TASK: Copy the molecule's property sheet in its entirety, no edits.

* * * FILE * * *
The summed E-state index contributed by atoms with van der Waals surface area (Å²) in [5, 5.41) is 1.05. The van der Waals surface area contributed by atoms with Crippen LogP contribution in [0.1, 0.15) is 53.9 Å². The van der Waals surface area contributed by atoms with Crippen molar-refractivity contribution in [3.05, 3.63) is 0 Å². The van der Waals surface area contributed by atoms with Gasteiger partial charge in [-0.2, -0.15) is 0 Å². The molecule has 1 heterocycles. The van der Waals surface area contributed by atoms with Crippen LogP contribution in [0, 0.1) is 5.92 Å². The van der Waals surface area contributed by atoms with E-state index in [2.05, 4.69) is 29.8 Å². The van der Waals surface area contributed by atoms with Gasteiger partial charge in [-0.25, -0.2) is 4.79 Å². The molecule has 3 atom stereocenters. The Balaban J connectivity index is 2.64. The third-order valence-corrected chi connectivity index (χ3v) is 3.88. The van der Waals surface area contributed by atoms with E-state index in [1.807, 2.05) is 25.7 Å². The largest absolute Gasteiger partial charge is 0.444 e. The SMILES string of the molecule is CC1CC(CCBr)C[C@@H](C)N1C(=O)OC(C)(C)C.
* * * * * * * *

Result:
The summed E-state index contributed by atoms with van der Waals surface area (Å²) in [5, 5.41) is 1.05. The van der Waals surface area contributed by atoms with Crippen LogP contribution in [0.1, 0.15) is 53.9 Å². The van der Waals surface area contributed by atoms with Crippen molar-refractivity contribution in [3.05, 3.63) is 0 Å². The van der Waals surface area contributed by atoms with Gasteiger partial charge in [-0.2, -0.15) is 0 Å². The molecule has 1 heterocycles. The van der Waals surface area contributed by atoms with Crippen LogP contribution in [0, 0.1) is 5.92 Å². The van der Waals surface area contributed by atoms with E-state index in [2.05, 4.69) is 29.8 Å². The van der Waals surface area contributed by atoms with Gasteiger partial charge in [-0.25, -0.2) is 4.79 Å². The molecule has 3 atom stereocenters. The Balaban J connectivity index is 2.64. The third-order valence-corrected chi connectivity index (χ3v) is 3.88. The van der Waals surface area contributed by atoms with E-state index in [1.807, 2.05) is 25.7 Å². The largest absolute Gasteiger partial charge is 0.444 e. The SMILES string of the molecule is CC1CC(CCBr)C[C@@H](C)N1C(=O)OC(C)(C)C.